It's proving to be hard to sell a non-cutting-edge battery division.

Nearly one year ago, Nissan announced the sale of its lithium-ion battery unit, Automotive Energy Supply Corporation (AESC), to Chinese fund GSR Capital, but that's not going to happen.

2018 Nissan LEAF battery

2018 Nissan LEAF battery

The sale should've been completed by now, but despite three delays, GSR Capital failed to send the cash (apparently $1 billion or so) for AESC and three battery plants around the world, as well as part of R&D in Japan and probably a deal to supply LEAFs for at least several more years:

  • Automotive Energy Supply Corporation (AESC) subsidiary, acquired by Nissan (previously JV with NEC)
  • battery manufacturing operations in Smyrna, Tennessee, owned by Nissan North America Inc. (NNA)
  • battery manufacturing operations in Sunderland, England, owned by Nissan Motor Manufacturing (U.K.) Ltd. (NMUK)
  • part of Nissan’s Japanese battery development and production engineering operations located in Oppama, Atsugi and Zama
AESC, a joint venture established by Nissan and NEC, was once on the forefront of the EV battery technology, but the chemistry probably is now far from being competitive with the state-of-the-art, so Nissan would like to sell the battery unit and choose new batteries for future models.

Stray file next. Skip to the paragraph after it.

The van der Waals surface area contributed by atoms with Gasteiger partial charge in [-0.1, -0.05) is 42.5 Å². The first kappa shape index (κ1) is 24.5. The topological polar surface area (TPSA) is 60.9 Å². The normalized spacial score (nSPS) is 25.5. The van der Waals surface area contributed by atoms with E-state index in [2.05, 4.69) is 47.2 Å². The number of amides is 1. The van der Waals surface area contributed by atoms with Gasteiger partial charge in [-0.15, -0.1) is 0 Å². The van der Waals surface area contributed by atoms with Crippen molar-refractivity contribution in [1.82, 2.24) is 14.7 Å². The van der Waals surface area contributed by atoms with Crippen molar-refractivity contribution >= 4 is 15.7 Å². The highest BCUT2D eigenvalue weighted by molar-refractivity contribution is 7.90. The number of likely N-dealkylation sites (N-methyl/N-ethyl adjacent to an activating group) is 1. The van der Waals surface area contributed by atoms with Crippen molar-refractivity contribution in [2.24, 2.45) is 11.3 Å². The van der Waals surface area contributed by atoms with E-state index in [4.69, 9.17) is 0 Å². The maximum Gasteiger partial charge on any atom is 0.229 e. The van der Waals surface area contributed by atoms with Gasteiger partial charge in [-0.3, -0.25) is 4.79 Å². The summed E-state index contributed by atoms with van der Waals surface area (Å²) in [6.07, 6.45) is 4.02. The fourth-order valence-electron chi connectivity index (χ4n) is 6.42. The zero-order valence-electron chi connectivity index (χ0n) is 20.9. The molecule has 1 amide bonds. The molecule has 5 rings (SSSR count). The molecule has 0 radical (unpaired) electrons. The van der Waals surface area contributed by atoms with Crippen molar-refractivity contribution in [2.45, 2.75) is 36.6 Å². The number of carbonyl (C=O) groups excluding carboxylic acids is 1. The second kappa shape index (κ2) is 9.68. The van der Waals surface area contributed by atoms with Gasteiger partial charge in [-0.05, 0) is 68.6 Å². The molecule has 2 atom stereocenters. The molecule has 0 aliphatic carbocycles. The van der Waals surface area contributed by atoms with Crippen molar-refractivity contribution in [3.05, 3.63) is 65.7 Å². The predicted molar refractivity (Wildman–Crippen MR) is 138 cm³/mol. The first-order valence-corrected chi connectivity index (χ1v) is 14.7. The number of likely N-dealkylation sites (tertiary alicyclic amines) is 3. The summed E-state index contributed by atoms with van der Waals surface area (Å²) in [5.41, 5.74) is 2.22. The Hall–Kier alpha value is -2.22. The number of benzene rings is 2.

Without more investment, AESC will not be able to stay competitive, and if it's not competitive there is no interest to purchase the company from Nissan. Panasonic's boss Yoshio Ito said recently that "the potential to benefit from buying another maker’s existing equipment and facilities was very limited".

"Nissan Motor canceled a potential $1 billion sale of its electric car battery unit to China’s GSR Capital, and while the automaker said it still aimed to find a buyer, analysts feel it could be a hard sell as the technology was not cutting edge."

Source: Reuters